It was a game so lacking in style, flash and aesthetically pleasing offensive football that the halftime performance from the North Hills marching band might well have been the most organized and electrifying event of the night.
But in the end, Central Catholic could have cared less because the game produced something it can live with -- a win.
Senior fullback Leo Loughery rushed for two touchdowns and junior running back Luigi Lista-Brinza rushed for 124 yards on 18 carries, sparking No. 4-ranked Central Catholic to a 14-0 victory against North Hills Friday night at Gesling Stadium on the Carnegie Mellon campus.
Early on, when field position was one of the few barometers of success, North Hills seemed to have the upper hand.
An early turning point came late in the first quarter.
With four minutes left in the quarter, Central Catholic fumbled on a botched handoff at the 17, and North Hills recovered. The Indians, however, failed to capitalize when senior kicker Wayne Carney missed a 39-yard field-goal attempt.
"That first stand was big for us," said Central Catholic coach Terry Totten. "The ball was in our end most of the first quarter, and our kids hung on until we could get the field balanced and get something going. That was big for us."
As the second quarter began, it again appeared as if North Hills would end the scoreless tie and gain some momentum as senior running back Tyler Reddick sliced through Central Catholic's defense for a 38-yard run to the Vikings 2.
From there, the Indians (1-1) committed back-to-back penalties that pushed them back to the 20. On a third-down play, the pocket collapsed on senior quarterback Brian Johnson and, while he backed up trying to evade the pass rush, Johnson threw an ill-advised pass that ended up in the hands of Central Catholic's David Urso.
Taking over at their 26, the Vikings (2-0) put together a drive that finally turned into a touchdown on an inside handoff to senior fullback Leo Loughery, who stormed through a gaping hole for a 52-yard touchdown run that put Central Catholic ahead, 7-0.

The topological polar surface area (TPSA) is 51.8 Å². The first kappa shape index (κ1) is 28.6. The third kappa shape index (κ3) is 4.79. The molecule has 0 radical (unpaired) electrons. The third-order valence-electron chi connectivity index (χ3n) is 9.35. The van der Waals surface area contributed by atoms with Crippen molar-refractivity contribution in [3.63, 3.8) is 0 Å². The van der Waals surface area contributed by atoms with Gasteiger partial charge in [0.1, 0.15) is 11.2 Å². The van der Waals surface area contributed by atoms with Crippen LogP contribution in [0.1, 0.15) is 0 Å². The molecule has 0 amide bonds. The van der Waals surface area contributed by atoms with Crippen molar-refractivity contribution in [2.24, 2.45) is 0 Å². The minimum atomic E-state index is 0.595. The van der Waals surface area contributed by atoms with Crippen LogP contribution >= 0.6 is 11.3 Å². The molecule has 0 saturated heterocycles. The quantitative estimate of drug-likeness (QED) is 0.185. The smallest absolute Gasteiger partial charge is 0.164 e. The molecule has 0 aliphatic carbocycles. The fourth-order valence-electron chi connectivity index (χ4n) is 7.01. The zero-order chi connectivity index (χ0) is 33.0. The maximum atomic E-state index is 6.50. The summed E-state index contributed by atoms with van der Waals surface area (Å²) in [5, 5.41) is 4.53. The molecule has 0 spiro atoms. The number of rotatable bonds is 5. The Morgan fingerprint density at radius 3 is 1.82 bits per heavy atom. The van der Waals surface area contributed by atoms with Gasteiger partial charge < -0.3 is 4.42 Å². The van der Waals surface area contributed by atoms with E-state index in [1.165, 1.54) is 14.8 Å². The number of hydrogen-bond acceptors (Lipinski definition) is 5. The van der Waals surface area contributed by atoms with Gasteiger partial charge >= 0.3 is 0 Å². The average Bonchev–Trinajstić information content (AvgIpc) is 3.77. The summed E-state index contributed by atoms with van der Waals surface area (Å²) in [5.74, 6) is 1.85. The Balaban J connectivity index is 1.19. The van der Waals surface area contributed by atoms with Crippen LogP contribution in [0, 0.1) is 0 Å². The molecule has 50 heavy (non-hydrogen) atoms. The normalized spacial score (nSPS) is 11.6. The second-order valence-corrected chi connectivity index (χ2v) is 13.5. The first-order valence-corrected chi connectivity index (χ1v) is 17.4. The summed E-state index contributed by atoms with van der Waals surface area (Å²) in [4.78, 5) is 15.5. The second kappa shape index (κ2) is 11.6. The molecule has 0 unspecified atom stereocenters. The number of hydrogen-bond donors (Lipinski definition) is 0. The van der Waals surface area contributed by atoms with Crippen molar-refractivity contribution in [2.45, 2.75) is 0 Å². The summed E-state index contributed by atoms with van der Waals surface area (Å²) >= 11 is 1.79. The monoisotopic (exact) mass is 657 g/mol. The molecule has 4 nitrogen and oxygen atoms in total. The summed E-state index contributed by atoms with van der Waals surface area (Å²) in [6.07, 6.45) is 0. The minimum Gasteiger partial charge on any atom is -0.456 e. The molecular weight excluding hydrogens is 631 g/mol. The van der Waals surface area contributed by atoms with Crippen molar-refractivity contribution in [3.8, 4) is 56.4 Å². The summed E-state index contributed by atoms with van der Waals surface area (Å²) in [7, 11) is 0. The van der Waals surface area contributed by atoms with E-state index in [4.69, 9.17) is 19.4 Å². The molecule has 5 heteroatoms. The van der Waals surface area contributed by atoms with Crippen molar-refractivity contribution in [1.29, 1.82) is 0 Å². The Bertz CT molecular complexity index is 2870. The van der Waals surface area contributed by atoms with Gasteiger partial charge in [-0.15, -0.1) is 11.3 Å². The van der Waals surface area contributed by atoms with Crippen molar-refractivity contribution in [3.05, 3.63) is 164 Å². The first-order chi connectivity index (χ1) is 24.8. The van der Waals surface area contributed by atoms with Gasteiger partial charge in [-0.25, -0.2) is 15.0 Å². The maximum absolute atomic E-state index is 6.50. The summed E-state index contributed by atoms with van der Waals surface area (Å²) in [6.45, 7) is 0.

"We practice that so much in practice," Loughery said. "It was just repetition -- all the time in practice we get that gap."
On their opening drive of the second half, the Vikings again turned the ball over in their territory. This time, North Hills recovered a fumble on the Central Catholic 38.
Again, the Indians again failed to take advantage of an opportunity as the offense advanced just 5 yards and Carney missed a 51-yard field goal.
In the opening minutes of the fourth quarter, the Vikings got a long run from Lista-Brinza that, after a holding penalty, moved them to the North Hills 26. Central Catholic gradually moved to the 1, and, from there, Loughery collected his second touchdown of the game as he plowed through the line to extend the lead to 14-0 and effectively put the game on ice with 6:35 remaining.
The game was marred by a barrage of penalties and uncharacteristically sloppy play.
After a first quarter in which there were no penalties, the teams went on to combine for 19 for 185 yards. Many of the plays in the second half included additional contact after the whistle.
"I wasn't happy with the penalties," Totten said. "We were pretty undisciplined -- a couple of procedure penalties, a couple of personal fouls. But the kids are working hard, and you just have to keep that energy and eliminate those mistakes."
North Hills and Central Catholic have offenses based on running the ball,, but both teams pass occasionally.
Last night, however, the teams combined for six completions on 18 attempts. In fact, the first completed pass did not arrive until Johnson connected with 5:33 remaining in the first half, nearly 20 minutes into the game. Another bad sign in the first half --there were only six first downs. Total.
So, even with the Vikings 2-0 in the young season, Totten knows that, in order to play better against next week at home against Canon-McMillan and beyond, his team still has a ways to go.
"I know North Hills is going to get better and I hope we're going to get better," Totten said. "If this was in November, it means a whole lot more than right now, but we're looking for some answers like everyone else."
First Published September 8, 2012 4:15 AM